Just like Encana, Talisman Energy Inc. (TSX: TLM, NYSE:TLM) is focusing its capital expenditures on oil and liquids rich gas plays. Liquids production is on the rise going from an expected 35% of total production in 2013 to 45-50% next year and 55-60% in 2015. Earlier this month, the company agreed to sell of part of its Montney natural gas assets located in British Columbia for $1.5 billion furthering its push towards liquids. Even with this divestiture, the company still holds promising natural gas prospects in the Montney as well as a solid position in the Marcellus Shale located in the United States. Coming with an investment in Talisman is famed investor Carl Icahn who recently announced an agreement with the company to add two of his own board members.
ARC Resources Ltd. (TSX: ARX) is also allocating the majority of its capital spending to oil and liquid rich gas development. The company is currently pegging 2014 capital expenditures at $915 million with close to 80% targeting oil and natural gas liquids. Despite the focus on liquids, production of natural gas is currently 62% of the total and represents 60% of total reserves. The company holds a sizable land position in the Montney Shale located in northeast British Columbia and northern Alberta. The company believes the Montney assets will be a driver of future growth and is committing approximately 65% of 2014 capital expenditures to these assets. Despite the shift in spending, ARC shares should respond positively to long-term increases in the price of natural gas.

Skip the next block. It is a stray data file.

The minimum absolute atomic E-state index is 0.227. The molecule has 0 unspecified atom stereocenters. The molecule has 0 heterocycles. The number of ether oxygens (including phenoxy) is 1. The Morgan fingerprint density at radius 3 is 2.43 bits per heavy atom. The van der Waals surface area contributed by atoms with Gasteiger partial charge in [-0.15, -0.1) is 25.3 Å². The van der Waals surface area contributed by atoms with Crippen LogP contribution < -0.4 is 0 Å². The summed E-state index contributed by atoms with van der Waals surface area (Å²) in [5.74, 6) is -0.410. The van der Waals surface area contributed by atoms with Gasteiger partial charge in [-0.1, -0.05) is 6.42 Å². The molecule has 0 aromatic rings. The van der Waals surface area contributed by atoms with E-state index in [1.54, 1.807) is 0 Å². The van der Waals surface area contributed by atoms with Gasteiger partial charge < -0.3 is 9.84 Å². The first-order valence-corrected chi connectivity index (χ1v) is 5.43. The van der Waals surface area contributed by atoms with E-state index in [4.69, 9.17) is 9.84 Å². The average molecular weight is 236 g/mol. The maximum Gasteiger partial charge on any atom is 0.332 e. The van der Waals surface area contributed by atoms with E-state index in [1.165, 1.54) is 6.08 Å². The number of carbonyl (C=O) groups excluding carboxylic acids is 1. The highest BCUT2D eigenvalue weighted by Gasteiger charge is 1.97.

Much of Western Canada is expected to be in a deep freeze for the remainder of this week. The bitter temperatures from Canada are then expected to push south into United States bringing considerably colder air to much of the western two-thirds of the country which should provide near-term support for natural gas. An unseasonably cold winter and the prospect of new generating capacity overwhelmingly being powered by natural gas may warm investors to stocks leveraged to the commodity giving shares a much needed boost.
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Fool contributor Alex Gray does not own any of the companies mentioned in this report. The Motley Fool does not own any of the companies mentioned in this report.